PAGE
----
Jay breaks it down for us on the impact of technology on songwriting and how hits of the past have been carefully crafted to fit into radio airplay on to the iPod, Pandora and streaming era.  His insights into how song form, intros, chord changes, repeats, hooks and other techniques connect a good song with a listener are invaluable.

With today’s digital music is it crucial to catch your listeners attention in the first seven seconds of the song.  After that, repeats are key as well as how the complexity of the song changes over time.  Some of this is old news, but the way he relates it to the technology platforms is interesting and valuable.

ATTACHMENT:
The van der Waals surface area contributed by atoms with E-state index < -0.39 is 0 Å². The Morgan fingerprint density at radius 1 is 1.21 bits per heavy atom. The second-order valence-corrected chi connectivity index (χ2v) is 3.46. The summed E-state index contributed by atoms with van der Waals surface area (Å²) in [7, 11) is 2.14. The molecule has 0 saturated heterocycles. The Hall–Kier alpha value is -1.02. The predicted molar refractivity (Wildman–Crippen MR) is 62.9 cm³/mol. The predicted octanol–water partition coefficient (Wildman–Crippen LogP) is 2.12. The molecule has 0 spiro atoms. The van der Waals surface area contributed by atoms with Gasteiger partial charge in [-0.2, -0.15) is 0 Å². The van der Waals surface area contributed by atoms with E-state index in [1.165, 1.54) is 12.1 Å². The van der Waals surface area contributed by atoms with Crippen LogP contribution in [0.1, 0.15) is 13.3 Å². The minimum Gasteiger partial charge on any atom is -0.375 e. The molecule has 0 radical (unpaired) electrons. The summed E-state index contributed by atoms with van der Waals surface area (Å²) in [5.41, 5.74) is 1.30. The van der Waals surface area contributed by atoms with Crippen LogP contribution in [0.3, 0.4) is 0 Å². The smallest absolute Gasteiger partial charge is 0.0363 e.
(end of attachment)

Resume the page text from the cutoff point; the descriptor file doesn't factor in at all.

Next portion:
How you release music and in what form will determine your chances that your songs will be listened to and remembered enough to make an impact.

Technical, detailed, clear and concise Futurehit.dna will get you thinking about how to create a competitive advantage for you and your music in the days ahead.  Highly recommended food for though.

Check it out here.

From TED 2009

While not exactly on-topic, I think you will enjoy this insight into the creative process from Liz Gilbert – author of Eat Pray Love. She riffs on the impossible things we expect from artists and geniuses — and shares the radical idea that, instead of the rare person “being” a genius, all of us “have” a genius.

It’s a funny, personal and surprisingly moving talk and – interesting.

http://video.ted.com/assets/player/swf/EmbedPlayer.swf